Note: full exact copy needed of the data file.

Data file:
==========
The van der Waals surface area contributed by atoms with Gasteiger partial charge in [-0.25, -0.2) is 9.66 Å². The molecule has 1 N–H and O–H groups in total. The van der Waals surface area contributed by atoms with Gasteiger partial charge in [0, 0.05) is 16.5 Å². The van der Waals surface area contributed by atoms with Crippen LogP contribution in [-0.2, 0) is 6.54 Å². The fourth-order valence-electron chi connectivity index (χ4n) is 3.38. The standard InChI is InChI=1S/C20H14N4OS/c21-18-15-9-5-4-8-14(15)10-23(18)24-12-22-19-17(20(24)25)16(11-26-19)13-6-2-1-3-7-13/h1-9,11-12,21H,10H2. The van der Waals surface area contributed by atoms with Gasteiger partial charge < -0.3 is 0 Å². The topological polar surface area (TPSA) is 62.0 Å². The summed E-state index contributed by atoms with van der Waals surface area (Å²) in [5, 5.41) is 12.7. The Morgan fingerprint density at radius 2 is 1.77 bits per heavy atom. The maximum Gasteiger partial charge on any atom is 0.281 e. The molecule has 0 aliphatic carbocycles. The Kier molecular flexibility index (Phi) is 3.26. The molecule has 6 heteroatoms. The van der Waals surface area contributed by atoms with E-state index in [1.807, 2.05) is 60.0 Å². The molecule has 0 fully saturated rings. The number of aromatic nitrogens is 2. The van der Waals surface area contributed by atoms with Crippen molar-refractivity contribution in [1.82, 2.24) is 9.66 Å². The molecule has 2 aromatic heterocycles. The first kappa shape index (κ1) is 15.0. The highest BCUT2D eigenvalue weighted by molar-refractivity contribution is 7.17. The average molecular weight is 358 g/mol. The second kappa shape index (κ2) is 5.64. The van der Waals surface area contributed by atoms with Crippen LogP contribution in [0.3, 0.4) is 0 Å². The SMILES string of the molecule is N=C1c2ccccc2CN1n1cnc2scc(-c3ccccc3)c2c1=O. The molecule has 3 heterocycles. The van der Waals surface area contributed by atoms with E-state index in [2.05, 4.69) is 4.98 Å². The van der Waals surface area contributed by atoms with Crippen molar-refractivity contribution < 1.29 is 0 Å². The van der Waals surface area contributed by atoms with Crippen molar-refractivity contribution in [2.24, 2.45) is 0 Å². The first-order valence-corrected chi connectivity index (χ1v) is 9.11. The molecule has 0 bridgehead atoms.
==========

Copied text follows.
The van der Waals surface area contributed by atoms with Gasteiger partial charge in [-0.25, -0.2) is 9.66 Å². The molecule has 1 N–H and O–H groups in total. The van der Waals surface area contributed by atoms with Gasteiger partial charge in [0, 0.05) is 16.5 Å². The van der Waals surface area contributed by atoms with Crippen LogP contribution in [-0.2, 0) is 6.54 Å². The fourth-order valence-electron chi connectivity index (χ4n) is 3.38. The standard InChI is InChI=1S/C20H14N4OS/c21-18-15-9-5-4-8-14(15)10-23(18)24-12-22-19-17(20(24)25)16(11-26-19)13-6-2-1-3-7-13/h1-9,11-12,21H,10H2. The van der Waals surface area contributed by atoms with Gasteiger partial charge < -0.3 is 0 Å². The topological polar surface area (TPSA) is 62.0 Å². The summed E-state index contributed by atoms with van der Waals surface area (Å²) in [5, 5.41) is 12.7. The Morgan fingerprint density at radius 2 is 1.77 bits per heavy atom. The maximum Gasteiger partial charge on any atom is 0.281 e. The molecule has 0 aliphatic carbocycles. The Kier molecular flexibility index (Phi) is 3.26. The molecule has 6 heteroatoms. The van der Waals surface area contributed by atoms with E-state index in [1.807, 2.05) is 60.0 Å². The molecule has 0 fully saturated rings. The number of aromatic nitrogens is 2. The van der Waals surface area contributed by atoms with Crippen molar-refractivity contribution in [1.82, 2.24) is 9.66 Å². The molecule has 2 aromatic heterocycles. The first kappa shape index (κ1) is 15.0. The highest BCUT2D eigenvalue weighted by molar-refractivity contribution is 7.17. The average molecular weight is 358 g/mol. The second kappa shape index (κ2) is 5.64. The van der Waals surface area contributed by atoms with Crippen LogP contribution in [0.3, 0.4) is 0 Å². The SMILES string of the molecule is N=C1c2ccccc2CN1n1cnc2scc(-c3ccccc3)c2c1=O. The molecule has 3 heterocycles. The van der Waals surface area contributed by atoms with E-state index in [2.05, 4.69) is 4.98 Å². The van der Waals surface area contributed by atoms with Crippen molar-refractivity contribution < 1.29 is 0 Å². The van der Waals surface area contributed by atoms with Crippen molar-refractivity contribution in [2.24, 2.45) is 0 Å². The first-order valence-corrected chi connectivity index (χ1v) is 9.11. The molecule has 0 bridgehead atoms.